Marvel’s The Avengers was just released with such praise and so much money in the bank. It truly was a successful effort for them. However, many Marvel films are far from worth noting, and since Eva Mendes is going to star in the film Girl In Progress this week (which looks like another winner, well not really), I will combine films from both weekends to come up with a really unenjoyable film known only as Ghost Rider. Ghost Rider was based off of the Marvel comic of the same name and is about, what else, a skeleton dude that catches fire. In the comic books, there are a few people known as Ghost Rider, but the film, based on the first of these people, is Johnny Blaze; An aptly corny name for a very corny film. Who better to cast in such a corny situation than the farmer of the biggest crop of corn in Cornville himself, Nicholas Corn (or, erm, I mean Cage). Nicholas Cage is, let’s face it, not exactly the Charlton Heston of our time.
Anyways, Johnny Blaze sells his soul to the devil to cure his father’s cancer, when his father still ends up dying (of an accident, not cancer. The devil’s sure a jerk). Blaze is, like Nicholas Cage always is, full of rage and fury, and the devil insists that 1) he fulfilled his end of the bargain (well, he did), and 2) he would use Blaze sometime in the future (whatever that means). So years in the future, Blaze is just like every other over-the-top Cage performance: A supposed badass. He’s a stuntman and the world loves him. He runs into his first love who is now a reporter because, hey, what’s a cheesy movie without false hope like that?
So, an evil force, well, a group of demonic spirits, begins to walk the earth, and Blaze’s supposed help is needed. He begins to finally show his signs of possession by, well, combusting into a skeleton and getting a chain from out of thin air.
Really, this is difficult to write about because it’s just so incredibly stupid. Why would the devil get a soulless person to fight fallen angels? Fallen angels are devils, so the devil is hiring someone to fight his own? This makes absolutely no sense. Secondly, why does someone without a soul get the benefits of powers? How does he learn how to control these powers, especially after years of selling his soul? Really, this loose plot ends up being nothing more than little excuses to try and show off cgi effects. Usually this is a worthy sacrifice (in the littlest and most meaningless way possible), but in Ghost Rider, the cgi is as attractive as an abstract painting by a parrot’s diarrhea.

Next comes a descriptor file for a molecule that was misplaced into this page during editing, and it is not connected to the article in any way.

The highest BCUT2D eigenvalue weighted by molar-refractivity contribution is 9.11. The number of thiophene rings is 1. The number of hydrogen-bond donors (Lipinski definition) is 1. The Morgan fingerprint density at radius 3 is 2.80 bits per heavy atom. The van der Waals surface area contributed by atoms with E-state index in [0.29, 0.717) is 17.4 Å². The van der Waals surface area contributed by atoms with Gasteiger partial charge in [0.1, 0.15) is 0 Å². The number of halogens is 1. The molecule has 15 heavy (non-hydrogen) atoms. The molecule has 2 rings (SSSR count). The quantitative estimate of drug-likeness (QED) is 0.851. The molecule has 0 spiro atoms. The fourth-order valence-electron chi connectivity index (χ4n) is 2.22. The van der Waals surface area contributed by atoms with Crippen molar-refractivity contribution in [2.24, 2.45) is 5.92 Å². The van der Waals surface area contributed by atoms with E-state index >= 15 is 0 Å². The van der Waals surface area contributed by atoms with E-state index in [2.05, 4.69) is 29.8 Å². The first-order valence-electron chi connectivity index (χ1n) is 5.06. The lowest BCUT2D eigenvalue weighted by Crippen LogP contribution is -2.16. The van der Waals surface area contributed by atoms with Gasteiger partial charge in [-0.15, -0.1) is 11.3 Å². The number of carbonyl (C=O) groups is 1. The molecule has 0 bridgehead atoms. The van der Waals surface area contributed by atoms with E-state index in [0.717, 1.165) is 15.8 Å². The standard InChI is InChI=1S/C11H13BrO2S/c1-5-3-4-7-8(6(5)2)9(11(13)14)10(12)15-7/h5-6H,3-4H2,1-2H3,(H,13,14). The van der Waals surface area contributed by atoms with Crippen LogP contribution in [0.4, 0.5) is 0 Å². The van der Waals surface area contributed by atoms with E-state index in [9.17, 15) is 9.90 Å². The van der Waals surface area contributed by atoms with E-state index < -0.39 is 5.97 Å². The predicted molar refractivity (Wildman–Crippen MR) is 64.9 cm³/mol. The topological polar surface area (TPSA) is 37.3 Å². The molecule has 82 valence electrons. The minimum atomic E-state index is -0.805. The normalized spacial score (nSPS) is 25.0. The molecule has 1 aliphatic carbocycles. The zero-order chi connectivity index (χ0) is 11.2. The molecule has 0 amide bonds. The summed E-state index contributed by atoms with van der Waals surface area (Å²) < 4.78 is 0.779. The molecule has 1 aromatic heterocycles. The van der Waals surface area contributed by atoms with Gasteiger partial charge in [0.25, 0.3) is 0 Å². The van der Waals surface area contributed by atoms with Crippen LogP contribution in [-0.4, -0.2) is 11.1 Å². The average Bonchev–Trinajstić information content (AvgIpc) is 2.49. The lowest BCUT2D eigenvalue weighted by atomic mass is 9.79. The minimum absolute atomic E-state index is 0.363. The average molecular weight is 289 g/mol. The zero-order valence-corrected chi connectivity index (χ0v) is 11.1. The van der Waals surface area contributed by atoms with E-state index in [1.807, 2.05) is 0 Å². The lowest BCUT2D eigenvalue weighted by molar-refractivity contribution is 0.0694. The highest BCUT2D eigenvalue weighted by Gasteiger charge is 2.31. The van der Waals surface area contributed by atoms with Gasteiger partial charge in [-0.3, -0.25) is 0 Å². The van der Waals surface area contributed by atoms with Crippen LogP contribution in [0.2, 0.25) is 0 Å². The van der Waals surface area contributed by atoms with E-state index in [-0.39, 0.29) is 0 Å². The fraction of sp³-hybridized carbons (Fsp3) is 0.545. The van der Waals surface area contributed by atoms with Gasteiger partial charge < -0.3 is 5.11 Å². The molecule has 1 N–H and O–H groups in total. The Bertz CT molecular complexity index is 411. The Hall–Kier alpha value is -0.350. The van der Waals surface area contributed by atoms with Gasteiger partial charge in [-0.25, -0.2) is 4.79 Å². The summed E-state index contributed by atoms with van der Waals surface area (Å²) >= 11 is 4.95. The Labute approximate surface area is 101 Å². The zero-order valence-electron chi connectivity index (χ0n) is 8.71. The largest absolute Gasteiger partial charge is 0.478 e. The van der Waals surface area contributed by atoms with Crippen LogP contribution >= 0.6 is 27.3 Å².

The skeletal body is as impressive as the basic stages of a Reboot cartoon before being worked on. They’re very obvious and it’s too annoying to look at and impossible to not think about. The way he “bursts” into this state is hilariously baboonish and can be easily compared to a bird being hit by a firework. Absolutely nothing looks nice except for maybe the motion shots of Ghost Rider and the like on their respective vehicles, where they leave trails of fire or smoke or dust or whatever. But these trails are not good enough to hold up a movie, not in any way, shape or form. Then we get to the worst effects of the film; the incredibly awkward demon sequences. We zoom right into Blaze’s eye and see a gathering of tortured souls wailing and crying, and I have never felt the need to leave a room so badly. Not from fear, but from confusion, embarrassment, and depression. There are a few of these and they are all equally as shockingly horrendous as each other, so you know you are bound to throw up in seconds when the camera starts zooming into his hollow, stupid eye hole. Usually these kinds of films have effects that will keep you interested, but not the delightful Ghost Rider. Instead, the only things that make this film just above a terrible 2 is just how unintentionally funny this film is. I mean it, it’s got so many moments that are beyond inexcusably bad, you can’t help but just accept them as hilarious. The way he whips his chain, the supposedly manly gruffness in his voice, the one liners even a one year old would be ashamed to come up with, and more. These quality moments are what gave Ghost Rider a sequel (which will probably appear on a Monday Review in the future sometime). This warrants no further viewings, though, but it is a pleasant way to cope with the terrible movie that was just on. You can remember it for the laughs you had while trying to figure out who green lighted this instead of worrying about how you will lobotomize yourself to forget the worst of it. Just like most Nicholas Cage films, you’ll get more laughs out of this than you will most comedies nowadays.